A study from the University of Washington in Seattle aimed to mitigate undesired polarization for TE and TM modes. Polarization can cause signal fading and performance degradation in fiber optic communications devices. To reduce this effect, the researchers wanted to make the optical components polarization independent. To achieve that, they targeted two of the common characteristics that lead to polarization: geometric asymmetry and stress-induced birefringence. Design and fine adjustment of the waveguide refractive index profile can enable a circular that eliminated the geometrical birefringence.
While it is impossible to eliminate variations in polarity in optical waveguides, the study notes that splitting the TE and TM modes and removing one orthogonal mode in the waveguides are two additional ways to create polarity independence in optical devices. The waveguide itself can be designed to be polarization-selective, which can actively target which polarity mode to target.
Key Parameters and Requirements
The experiments employed three waveguide EO material systems. Each consisted of a layer of EO-curable polymer that was spun-coated onto a silicon substrate and UV cured. The composite material was then baked in a vacuum oven between 65-85°C to remove undesired crosslinked monomers that would weaken the adhesion bond. Two samples used UV16, with the other employing OG125.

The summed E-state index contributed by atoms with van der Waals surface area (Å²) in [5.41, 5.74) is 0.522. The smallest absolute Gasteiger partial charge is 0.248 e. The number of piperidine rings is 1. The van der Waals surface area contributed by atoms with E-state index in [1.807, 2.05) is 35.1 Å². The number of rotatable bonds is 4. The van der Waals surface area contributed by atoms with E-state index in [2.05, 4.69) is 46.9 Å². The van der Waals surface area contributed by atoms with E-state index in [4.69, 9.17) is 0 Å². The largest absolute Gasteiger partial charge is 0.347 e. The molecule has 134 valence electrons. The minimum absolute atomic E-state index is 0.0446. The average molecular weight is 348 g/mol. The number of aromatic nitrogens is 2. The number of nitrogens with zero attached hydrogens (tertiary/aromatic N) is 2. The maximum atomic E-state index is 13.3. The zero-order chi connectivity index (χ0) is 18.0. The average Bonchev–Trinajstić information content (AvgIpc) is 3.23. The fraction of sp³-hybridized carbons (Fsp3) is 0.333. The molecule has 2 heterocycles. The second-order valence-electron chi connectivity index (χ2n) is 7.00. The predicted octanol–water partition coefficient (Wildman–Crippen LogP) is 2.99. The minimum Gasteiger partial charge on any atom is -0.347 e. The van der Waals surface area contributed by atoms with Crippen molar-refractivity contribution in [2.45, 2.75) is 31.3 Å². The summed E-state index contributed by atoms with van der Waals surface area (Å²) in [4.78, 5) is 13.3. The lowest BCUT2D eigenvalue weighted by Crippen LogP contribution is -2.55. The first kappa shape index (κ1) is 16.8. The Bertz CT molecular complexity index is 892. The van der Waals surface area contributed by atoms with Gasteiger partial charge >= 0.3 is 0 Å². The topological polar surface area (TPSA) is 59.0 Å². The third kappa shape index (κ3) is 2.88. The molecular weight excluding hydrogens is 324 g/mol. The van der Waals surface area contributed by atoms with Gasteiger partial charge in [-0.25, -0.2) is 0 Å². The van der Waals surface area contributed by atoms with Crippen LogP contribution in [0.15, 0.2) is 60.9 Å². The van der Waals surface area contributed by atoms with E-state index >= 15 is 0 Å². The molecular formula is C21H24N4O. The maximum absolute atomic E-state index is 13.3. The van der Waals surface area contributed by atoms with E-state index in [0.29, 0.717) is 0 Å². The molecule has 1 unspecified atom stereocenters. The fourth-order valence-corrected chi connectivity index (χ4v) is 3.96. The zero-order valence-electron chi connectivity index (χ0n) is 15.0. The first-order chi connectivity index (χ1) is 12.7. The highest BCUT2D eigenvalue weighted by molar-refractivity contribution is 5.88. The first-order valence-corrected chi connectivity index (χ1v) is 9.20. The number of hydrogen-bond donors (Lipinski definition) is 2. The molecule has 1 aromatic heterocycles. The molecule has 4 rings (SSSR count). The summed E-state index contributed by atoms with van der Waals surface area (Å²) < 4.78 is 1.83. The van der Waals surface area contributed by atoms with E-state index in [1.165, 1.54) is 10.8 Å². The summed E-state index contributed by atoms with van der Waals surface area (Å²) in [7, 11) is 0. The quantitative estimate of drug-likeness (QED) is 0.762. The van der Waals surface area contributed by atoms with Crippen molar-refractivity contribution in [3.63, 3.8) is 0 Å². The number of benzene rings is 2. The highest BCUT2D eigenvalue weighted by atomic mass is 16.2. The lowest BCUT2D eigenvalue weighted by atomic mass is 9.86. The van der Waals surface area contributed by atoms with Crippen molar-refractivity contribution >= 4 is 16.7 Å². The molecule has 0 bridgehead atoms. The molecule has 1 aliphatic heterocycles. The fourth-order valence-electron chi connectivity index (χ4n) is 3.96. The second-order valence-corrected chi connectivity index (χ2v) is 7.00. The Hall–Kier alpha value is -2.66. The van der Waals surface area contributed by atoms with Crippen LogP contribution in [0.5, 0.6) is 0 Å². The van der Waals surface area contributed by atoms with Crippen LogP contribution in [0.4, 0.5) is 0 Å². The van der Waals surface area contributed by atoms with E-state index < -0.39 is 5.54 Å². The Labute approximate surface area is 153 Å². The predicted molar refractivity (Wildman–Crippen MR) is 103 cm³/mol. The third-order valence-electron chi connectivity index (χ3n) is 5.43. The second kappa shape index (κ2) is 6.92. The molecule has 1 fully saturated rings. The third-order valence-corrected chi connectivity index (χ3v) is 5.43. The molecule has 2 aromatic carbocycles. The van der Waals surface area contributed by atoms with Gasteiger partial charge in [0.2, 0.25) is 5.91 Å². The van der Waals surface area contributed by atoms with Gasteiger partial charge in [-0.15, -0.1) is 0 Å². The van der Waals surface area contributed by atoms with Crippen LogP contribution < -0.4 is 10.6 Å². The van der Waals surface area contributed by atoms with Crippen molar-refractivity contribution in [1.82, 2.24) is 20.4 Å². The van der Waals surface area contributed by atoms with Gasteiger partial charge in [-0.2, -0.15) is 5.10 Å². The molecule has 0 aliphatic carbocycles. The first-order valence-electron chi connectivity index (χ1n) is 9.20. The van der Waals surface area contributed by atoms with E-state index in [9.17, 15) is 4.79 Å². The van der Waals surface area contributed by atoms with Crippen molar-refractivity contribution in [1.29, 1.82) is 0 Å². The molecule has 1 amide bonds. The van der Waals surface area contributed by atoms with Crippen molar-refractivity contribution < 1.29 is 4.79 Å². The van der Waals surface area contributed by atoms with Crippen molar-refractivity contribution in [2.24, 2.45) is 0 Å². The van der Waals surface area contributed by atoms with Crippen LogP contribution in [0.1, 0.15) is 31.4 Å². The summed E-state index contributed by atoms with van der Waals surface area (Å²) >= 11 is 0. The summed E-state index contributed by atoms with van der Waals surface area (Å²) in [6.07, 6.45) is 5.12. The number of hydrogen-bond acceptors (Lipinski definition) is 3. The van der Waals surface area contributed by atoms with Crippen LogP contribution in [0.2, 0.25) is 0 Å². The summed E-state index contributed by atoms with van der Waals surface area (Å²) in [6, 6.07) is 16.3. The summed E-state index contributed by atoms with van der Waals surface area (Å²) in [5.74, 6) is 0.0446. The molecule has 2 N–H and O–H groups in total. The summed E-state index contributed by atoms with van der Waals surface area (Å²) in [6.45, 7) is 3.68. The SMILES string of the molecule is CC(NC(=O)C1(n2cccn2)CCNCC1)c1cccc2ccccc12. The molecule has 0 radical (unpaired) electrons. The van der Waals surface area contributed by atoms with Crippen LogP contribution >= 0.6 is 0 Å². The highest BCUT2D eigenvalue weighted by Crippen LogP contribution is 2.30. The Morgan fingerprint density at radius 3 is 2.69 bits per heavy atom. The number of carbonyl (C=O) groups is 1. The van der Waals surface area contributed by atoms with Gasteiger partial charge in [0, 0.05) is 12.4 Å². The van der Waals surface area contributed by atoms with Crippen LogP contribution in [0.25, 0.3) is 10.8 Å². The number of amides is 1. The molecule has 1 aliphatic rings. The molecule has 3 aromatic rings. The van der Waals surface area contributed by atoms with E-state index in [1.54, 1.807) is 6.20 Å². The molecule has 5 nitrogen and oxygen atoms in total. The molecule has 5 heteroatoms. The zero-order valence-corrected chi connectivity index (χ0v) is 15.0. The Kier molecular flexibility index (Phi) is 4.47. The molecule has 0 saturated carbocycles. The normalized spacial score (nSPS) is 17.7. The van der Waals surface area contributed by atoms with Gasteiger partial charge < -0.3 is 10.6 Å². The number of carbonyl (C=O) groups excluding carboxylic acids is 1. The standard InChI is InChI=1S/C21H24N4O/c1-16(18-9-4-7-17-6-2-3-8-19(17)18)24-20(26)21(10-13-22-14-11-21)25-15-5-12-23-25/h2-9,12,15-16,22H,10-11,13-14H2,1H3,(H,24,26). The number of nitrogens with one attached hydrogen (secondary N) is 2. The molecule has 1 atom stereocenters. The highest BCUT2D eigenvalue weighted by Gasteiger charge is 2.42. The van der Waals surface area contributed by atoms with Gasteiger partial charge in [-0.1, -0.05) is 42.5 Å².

The primary performance metric used to assess the systems is the extinction ratio. The combination of host polymers and EO chromophores produces various optimal electron beam doses due to through differing sensitivities to the electron beam and poling-induced birefringences. As a result, the highest extinction ratio for a given material system has a respective beam dosage. In addition to peak extinction ratio, refractive index and poling temperature can help to confirm the better-performing material system.
The peak TE/TM extinction ratio was 21 dB at a beam dose between 90-100 μC/cm2 for the first material system (sample A), which used OG125 EO polymer. Peak ratios for the second and third material systems (samples B and C, both of which employed UV16 polymer), were 18 dB at a beam dose of 1000 μC/cm2 and 21 dB at a beam dose of 200 μC/cm2, respectively. The study confirmed that UV16 could be used to produce microrings that enable the highest attainable levels of resonance extinction ratios.